Many of us have had an experience where we begin a session feeling out of sorts. And then, lo and behold, the session-time flies by and we have more energy and happiness than we’ve had all day! It is possible to receive as much benefit as our clients when practicing Table Thai.  This is metta in action and a resistance-free path that can be achieved by answering YES to the following questions:

Does it feel good to give?

And does it feel good to receive?

If Yes! And Yes!

…we are now cultivating loving kindness for ourselves and others!!! Regardless of the technique, if it feels good to give, and it feels good to receive, then you’re doing it RIGHT! Growing metta is our greatest emphasis in our own personal practice, and we hope it becomes the priority for each and every Table Thai Yoga Massage.

Thai Massage in the 21st century

Thai Massage has experienced a revival in popularity in a relatively short amount of time. When German expatriate Asokananda published one of the first Thai Massage books ever written in a Western language in 1990, traditional Thai Massage suffered from a maligned reputation. Partly based on the unrealistic conviction that Western allopathic medicine could cure all diseases, and exacerbated by the rampant use of “Thai Massage” as a pseudonym for prostitution, this ancient healing therapy was sinking into ill-repute and becoming a dying art.

Yet, like the lotus which grows from muddy waters, in a relatively short time, Thai Massage today has been elevated as an integral treatment in many Thai hospitals, and Thai Massage clinics are sprouting up on almost every block of Thailand’s largest cities, Bangkok and Chiang Mai. Furthermore, on a global level, Thai Massage has catapulted from the obscure experience of a transient traveler to one of the most sought-after bodywork modalities in the West.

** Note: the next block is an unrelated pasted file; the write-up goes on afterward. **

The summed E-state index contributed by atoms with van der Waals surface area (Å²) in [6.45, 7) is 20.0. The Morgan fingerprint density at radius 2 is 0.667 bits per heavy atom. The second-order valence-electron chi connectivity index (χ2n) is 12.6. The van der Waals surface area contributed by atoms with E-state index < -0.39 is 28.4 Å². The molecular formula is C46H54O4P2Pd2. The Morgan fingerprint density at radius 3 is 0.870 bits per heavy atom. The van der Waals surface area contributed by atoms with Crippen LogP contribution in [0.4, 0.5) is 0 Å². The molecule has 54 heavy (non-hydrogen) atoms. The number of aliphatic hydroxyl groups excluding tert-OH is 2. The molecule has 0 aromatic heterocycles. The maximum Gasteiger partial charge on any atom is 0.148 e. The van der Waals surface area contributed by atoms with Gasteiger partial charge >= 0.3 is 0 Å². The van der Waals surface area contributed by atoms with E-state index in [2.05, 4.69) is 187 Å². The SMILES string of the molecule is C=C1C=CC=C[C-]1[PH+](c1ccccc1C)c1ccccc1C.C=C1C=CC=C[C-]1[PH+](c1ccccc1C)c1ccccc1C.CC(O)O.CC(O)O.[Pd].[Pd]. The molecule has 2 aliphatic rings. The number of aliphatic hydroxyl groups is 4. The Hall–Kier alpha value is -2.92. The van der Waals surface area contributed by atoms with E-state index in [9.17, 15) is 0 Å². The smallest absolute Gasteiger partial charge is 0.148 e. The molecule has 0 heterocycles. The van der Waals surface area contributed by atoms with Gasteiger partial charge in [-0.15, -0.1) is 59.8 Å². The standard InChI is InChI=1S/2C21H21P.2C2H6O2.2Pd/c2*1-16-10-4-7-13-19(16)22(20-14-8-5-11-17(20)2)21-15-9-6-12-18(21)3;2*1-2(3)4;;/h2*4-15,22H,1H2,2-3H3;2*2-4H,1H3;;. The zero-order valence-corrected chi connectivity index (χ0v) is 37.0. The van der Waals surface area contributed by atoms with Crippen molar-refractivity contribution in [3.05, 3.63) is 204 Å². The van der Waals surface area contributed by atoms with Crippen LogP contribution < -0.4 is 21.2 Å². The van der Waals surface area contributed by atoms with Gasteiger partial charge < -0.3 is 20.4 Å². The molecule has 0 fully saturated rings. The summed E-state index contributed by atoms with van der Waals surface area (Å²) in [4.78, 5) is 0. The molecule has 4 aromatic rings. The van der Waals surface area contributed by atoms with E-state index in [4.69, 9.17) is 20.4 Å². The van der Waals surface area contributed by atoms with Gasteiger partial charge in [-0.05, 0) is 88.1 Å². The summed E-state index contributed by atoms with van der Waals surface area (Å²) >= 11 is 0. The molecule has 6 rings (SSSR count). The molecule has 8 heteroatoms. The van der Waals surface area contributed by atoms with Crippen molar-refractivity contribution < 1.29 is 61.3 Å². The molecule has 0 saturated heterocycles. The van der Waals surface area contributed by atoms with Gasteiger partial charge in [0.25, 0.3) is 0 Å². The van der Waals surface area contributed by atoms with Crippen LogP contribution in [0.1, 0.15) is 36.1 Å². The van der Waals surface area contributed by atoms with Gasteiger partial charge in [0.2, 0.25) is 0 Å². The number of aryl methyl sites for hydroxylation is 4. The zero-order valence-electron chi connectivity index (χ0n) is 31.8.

As our Thai Massage practice grew over the years, we found that certain traditional techniques and body positions tended to challenge our body mechanics. By necessity we began to integrate the ergonomics practiced on a massage table with the angles and alignment leveraged in a yoga asana practice.

At first, we were hesitant to modify the very specific positioning we had learned from our Thai teachers—we thought if we modified things, we might be doing it wrong or being disrespectful to Thai Massage. We have since grown in our realization that Thai Massage is based on the concept of “metta” or loving-kindness, and that Thai Massage is practiced “rightly” only when it feels good to give and feels good to receive.

Why bring Thai Yoga Massage to the table?

  • For those clients and therapists who have a hard time getting on and off the floor
  • To save space in your massage room
  • To support better body mechanics
  • Because clients and therapists are already comfortable working on and around the table

Differences between Traditional Thai Massage & Table Thai Yoga Massage

Traditional Thai Massage

  • Performed on a mat on the floor
  • Body mechanics based on therapist’s position on the ground, such as kneeling and working over the client with straight arms
  • Strong emphasis on pressing directly on the Sen energy lines with the palms and thumbs
  • Following a set protocol encouraged for every client

Table Thai Yoga Massage

  • Performed on a massage table
  • Body mechanics based on therapist’s position standing beside or on the table, such as lunging and keeping the wrinkles out of the wrists
  • Strong emphasis on stretching the body to indirectly open the Sen energy lines
  • Creatively sequencing the session based on client’s chief concerns

**Students** Watch the video introduction to improve your practice and pass the test